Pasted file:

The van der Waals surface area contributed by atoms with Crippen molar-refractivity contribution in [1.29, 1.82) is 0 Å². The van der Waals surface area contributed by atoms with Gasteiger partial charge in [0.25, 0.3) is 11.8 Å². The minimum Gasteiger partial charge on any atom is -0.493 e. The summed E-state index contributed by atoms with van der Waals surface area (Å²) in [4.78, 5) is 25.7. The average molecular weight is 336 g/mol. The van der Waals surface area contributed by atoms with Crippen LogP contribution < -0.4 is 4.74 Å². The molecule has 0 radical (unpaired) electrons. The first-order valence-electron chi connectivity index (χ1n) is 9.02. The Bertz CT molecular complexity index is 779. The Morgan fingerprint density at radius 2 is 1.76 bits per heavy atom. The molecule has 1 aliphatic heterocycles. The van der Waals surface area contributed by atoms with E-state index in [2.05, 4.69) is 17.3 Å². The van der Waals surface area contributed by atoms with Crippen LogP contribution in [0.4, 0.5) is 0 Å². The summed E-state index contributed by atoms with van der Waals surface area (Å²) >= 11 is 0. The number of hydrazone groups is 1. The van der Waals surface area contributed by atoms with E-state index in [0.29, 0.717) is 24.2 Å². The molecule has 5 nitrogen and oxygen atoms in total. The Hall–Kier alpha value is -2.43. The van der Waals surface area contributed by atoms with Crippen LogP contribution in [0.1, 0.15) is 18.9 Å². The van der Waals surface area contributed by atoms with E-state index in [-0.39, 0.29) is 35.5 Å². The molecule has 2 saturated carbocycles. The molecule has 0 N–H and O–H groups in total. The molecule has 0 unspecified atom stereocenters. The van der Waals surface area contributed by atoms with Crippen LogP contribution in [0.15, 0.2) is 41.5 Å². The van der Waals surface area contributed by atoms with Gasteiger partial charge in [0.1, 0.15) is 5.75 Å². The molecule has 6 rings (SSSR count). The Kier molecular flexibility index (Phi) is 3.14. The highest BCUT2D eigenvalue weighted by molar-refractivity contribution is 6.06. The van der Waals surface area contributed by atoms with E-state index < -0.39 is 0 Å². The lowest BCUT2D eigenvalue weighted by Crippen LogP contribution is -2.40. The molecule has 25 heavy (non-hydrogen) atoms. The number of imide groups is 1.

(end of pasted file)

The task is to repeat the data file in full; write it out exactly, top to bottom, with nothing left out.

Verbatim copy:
The van der Waals surface area contributed by atoms with Crippen molar-refractivity contribution in [1.29, 1.82) is 0 Å². The van der Waals surface area contributed by atoms with Gasteiger partial charge in [0.25, 0.3) is 11.8 Å². The minimum Gasteiger partial charge on any atom is -0.493 e. The summed E-state index contributed by atoms with van der Waals surface area (Å²) in [4.78, 5) is 25.7. The average molecular weight is 336 g/mol. The van der Waals surface area contributed by atoms with Crippen LogP contribution < -0.4 is 4.74 Å². The molecule has 0 radical (unpaired) electrons. The first-order valence-electron chi connectivity index (χ1n) is 9.02. The Bertz CT molecular complexity index is 779. The Morgan fingerprint density at radius 2 is 1.76 bits per heavy atom. The molecule has 1 aliphatic heterocycles. The van der Waals surface area contributed by atoms with E-state index in [2.05, 4.69) is 17.3 Å². The van der Waals surface area contributed by atoms with Crippen LogP contribution in [0.4, 0.5) is 0 Å². The summed E-state index contributed by atoms with van der Waals surface area (Å²) >= 11 is 0. The number of hydrazone groups is 1. The van der Waals surface area contributed by atoms with E-state index in [0.29, 0.717) is 24.2 Å². The molecule has 5 nitrogen and oxygen atoms in total. The Hall–Kier alpha value is -2.43. The van der Waals surface area contributed by atoms with Crippen LogP contribution in [0.1, 0.15) is 18.9 Å². The van der Waals surface area contributed by atoms with E-state index in [-0.39, 0.29) is 35.5 Å². The molecule has 2 saturated carbocycles. The molecule has 0 N–H and O–H groups in total. The molecule has 0 unspecified atom stereocenters. The van der Waals surface area contributed by atoms with Crippen LogP contribution in [0.15, 0.2) is 41.5 Å². The van der Waals surface area contributed by atoms with Gasteiger partial charge in [0.1, 0.15) is 5.75 Å². The molecule has 6 rings (SSSR count). The Kier molecular flexibility index (Phi) is 3.14. The highest BCUT2D eigenvalue weighted by molar-refractivity contribution is 6.06. The van der Waals surface area contributed by atoms with E-state index < -0.39 is 0 Å². The lowest BCUT2D eigenvalue weighted by Crippen LogP contribution is -2.40. The molecule has 25 heavy (non-hydrogen) atoms. The number of imide groups is 1.